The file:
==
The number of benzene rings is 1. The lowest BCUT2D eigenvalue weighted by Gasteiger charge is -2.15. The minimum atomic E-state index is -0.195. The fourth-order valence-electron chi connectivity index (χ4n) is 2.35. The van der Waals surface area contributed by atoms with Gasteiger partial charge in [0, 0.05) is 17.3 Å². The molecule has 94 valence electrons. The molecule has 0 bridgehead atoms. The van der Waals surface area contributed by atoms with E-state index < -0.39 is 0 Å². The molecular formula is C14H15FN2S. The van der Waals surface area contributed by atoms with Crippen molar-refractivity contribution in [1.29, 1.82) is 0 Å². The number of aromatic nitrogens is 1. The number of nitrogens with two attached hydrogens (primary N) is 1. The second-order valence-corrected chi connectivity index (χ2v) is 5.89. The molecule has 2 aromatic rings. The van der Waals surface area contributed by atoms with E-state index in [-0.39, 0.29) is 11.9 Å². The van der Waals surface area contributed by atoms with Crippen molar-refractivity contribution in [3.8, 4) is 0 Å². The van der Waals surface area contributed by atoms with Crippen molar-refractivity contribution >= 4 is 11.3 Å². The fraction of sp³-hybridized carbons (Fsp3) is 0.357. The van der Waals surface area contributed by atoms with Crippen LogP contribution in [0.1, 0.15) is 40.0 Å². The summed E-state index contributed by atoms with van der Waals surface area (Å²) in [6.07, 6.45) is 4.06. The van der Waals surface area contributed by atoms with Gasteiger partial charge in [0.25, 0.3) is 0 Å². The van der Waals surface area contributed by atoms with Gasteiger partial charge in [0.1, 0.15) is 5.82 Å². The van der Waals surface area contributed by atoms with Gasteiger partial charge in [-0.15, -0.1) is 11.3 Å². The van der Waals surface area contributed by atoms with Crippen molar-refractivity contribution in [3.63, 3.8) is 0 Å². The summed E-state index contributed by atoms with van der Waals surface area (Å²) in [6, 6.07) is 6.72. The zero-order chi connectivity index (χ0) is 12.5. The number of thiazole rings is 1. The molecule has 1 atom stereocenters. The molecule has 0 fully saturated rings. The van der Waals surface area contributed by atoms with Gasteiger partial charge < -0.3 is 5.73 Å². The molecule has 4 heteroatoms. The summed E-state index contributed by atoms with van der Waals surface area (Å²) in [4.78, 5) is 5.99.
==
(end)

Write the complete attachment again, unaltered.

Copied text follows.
The number of benzene rings is 1. The lowest BCUT2D eigenvalue weighted by Gasteiger charge is -2.15. The minimum atomic E-state index is -0.195. The fourth-order valence-electron chi connectivity index (χ4n) is 2.35. The van der Waals surface area contributed by atoms with Gasteiger partial charge in [0, 0.05) is 17.3 Å². The molecule has 94 valence electrons. The molecule has 0 bridgehead atoms. The van der Waals surface area contributed by atoms with E-state index < -0.39 is 0 Å². The molecular formula is C14H15FN2S. The van der Waals surface area contributed by atoms with Crippen molar-refractivity contribution in [1.29, 1.82) is 0 Å². The number of aromatic nitrogens is 1. The number of nitrogens with two attached hydrogens (primary N) is 1. The second-order valence-corrected chi connectivity index (χ2v) is 5.89. The molecule has 2 aromatic rings. The van der Waals surface area contributed by atoms with E-state index in [-0.39, 0.29) is 11.9 Å². The van der Waals surface area contributed by atoms with Crippen molar-refractivity contribution in [3.8, 4) is 0 Å². The van der Waals surface area contributed by atoms with Crippen molar-refractivity contribution >= 4 is 11.3 Å². The fraction of sp³-hybridized carbons (Fsp3) is 0.357. The van der Waals surface area contributed by atoms with Crippen LogP contribution in [0.1, 0.15) is 40.0 Å². The summed E-state index contributed by atoms with van der Waals surface area (Å²) in [6.07, 6.45) is 4.06. The van der Waals surface area contributed by atoms with Gasteiger partial charge in [0.25, 0.3) is 0 Å². The van der Waals surface area contributed by atoms with Gasteiger partial charge in [0.1, 0.15) is 5.82 Å². The van der Waals surface area contributed by atoms with Gasteiger partial charge in [-0.15, -0.1) is 11.3 Å². The van der Waals surface area contributed by atoms with Crippen molar-refractivity contribution in [3.63, 3.8) is 0 Å². The summed E-state index contributed by atoms with van der Waals surface area (Å²) in [6, 6.07) is 6.72. The zero-order chi connectivity index (χ0) is 12.5. The number of thiazole rings is 1. The molecule has 1 atom stereocenters. The molecule has 0 fully saturated rings. The van der Waals surface area contributed by atoms with Gasteiger partial charge < -0.3 is 5.73 Å². The molecule has 4 heteroatoms. The summed E-state index contributed by atoms with van der Waals surface area (Å²) in [4.78, 5) is 5.99.